In this Issue:
Source: Model Demonstration Coordination Center - December, 2013
The Model Demonstration Coordination Center, funded by the U.S. Department of Education's Office of Special Education (OSEP) has published findings about the implementation experiences and outcomes, and model sustainment and spread, of 3 early childhood language intervention models:
The findings presented in these briefs were generated from data collected across the participating model demonstration projects. Please see the individual projects for information on their models and resources:
Model Demonstration Center for Promoting Language and Literacy Readiness in Early Childhood
Dale Walker, Ph.D., Principal Investigator
Kathryn Bigelow, Ph.D., Co-Principal Investigator
Jane Atwater, Ph.D., Co-Principal Investigator
Juniper Gardens Children's Project, University of Kansas
Center on Everyday Child Language Learning
Carl Dunst, Ph.D., Co-Principal Investigator
Carol Trivette, Ph.D., Co-Principal Investigator
The Orelena Hawks Puckett Institute
KIDTALK-TACTICS Project (KTTP)
Ann Kaiser, Ph.D., Co-Principal Investigator Vanderbilt University
Juliann Woods, Ph.D., Co-Principal Investigator Florida State University
Source: Child Trends Hispanic Institute - September 24, 2014
Hispanic children are the largest racial/ethnic minority group of children in the U.S., and also the fastest-growing. A new report from the Child Trends Hispanic Institute, America's Hispanic Children: Gaining Ground, Looking Forward (September 2014), provides a statistical portrait of these children, drawn from the latest nationally-representative data. It highlights both positive trends among Hispanic children, as well as challenges that place them at a disadvantage from an early age relative to many other children in the U.S. One notable area of growth highlighted in the report is education.
Source: Center on the Developing Child at Harvard University - September 16, 2014
The Center on the Developing Child at Harvard University has published a new online training module, Building Brain Architecture: The Foundations of Lifelong Learning, Health, and Achievement. The module provides an overview of how early child and brain development happens, how it can be derailed and supported, and what effects early development can have on lifetime health and learning. It was a joint project of a cross-agency working group in Washington state and Frontiers of Innovation and was created to serve all adults whose decisions affect children, youth, and families. It takes about 30 minutes to complete.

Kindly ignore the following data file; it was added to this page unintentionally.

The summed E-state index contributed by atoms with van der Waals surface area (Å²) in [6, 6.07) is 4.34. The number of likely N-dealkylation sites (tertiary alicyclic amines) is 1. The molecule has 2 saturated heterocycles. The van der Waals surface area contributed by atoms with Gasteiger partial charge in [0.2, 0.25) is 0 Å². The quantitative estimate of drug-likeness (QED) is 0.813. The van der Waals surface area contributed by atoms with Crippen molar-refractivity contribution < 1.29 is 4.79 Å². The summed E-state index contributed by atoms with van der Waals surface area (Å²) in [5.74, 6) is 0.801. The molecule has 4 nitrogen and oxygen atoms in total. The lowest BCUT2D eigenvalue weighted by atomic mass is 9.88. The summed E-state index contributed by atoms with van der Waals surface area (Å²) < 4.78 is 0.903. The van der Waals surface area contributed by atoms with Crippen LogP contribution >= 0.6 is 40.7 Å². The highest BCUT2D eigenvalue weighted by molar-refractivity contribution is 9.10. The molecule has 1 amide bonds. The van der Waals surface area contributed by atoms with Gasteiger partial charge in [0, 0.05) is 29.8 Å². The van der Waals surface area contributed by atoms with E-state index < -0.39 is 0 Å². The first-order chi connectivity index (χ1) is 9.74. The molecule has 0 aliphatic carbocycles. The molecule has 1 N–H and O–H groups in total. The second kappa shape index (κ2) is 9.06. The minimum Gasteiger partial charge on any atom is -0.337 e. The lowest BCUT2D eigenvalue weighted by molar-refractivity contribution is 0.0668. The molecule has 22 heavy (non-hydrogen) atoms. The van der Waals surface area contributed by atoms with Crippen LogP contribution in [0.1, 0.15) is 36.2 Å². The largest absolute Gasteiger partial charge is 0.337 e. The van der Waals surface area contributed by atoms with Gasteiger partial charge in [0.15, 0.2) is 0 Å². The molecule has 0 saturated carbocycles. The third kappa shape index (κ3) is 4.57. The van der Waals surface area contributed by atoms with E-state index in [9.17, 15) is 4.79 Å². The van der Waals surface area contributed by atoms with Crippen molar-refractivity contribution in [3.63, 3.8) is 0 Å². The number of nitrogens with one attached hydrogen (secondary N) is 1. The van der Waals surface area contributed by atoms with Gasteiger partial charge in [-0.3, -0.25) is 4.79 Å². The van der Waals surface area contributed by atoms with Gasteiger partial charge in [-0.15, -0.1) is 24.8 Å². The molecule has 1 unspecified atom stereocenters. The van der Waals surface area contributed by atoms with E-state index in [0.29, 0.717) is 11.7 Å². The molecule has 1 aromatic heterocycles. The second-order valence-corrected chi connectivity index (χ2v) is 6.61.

Source: Early Learning Challenge Technical Assistance Program - September 23, 2014
Under the Race to the Top - Early Learning Challenge (RTT-ELC) grants, states are revising existing or implementing new kindergarten entry assessment (KEA) tools. A new document developed by the Early Learning Challenge Technical Assistance (ELC TA) program, Kindergarten Entry Assessments in RTT-ELC Grantee States (2014) provides an overview of the assessment instruments currently in use or being developed by the 20 States that have been awarded RTT-ELC grants. It details which States are collaborating on KEA development and provides information on the time frames for developing and conducting the assessments. It is based on a review of State websites, RTT-ELC Annual Performance Reports, and a brief prepared by the Center on Enhancing Early Learning Outcomes (CEELO).
Source: CLASP - September 16, 2014
A new brief from CLASP discusses recent data from the U.S. Census Bureau Current Population Survey (CPS) showing that in 2013, the overall child poverty rate fell for the first time since 2000. The poverty rate for children under age 5 fell from 24% in 2012 to 22% in 2013, however young children still have the highest poverty rates among any age group and the rate is even higher for young Black children (44%) and young Hispanic children (33%). To learn more about these findings, their implications, and steps that can be taken to address child poverty in the U.S., see New Census Data Tell Us That Poverty Fell in 2013 (September 2014).
Source: Office of Head Start - September 25, 2014
The Office of Head Start's National Center on Parent, Family, and Community Engagement (NCPFCE) recently published a new resource, Building Partnerships: Guide to Relationships with Families, which explores the role that positive goal-oriented relationships play in effective parent, family, and community engagement. It is intended for the Head Start and Early Head Start community and professionals in the early childhood field. It offers definitions, tools, and guides for reflective practice and supervision. See other recently published resources on NCPFCE's Family Engagement and School Readiness Web page.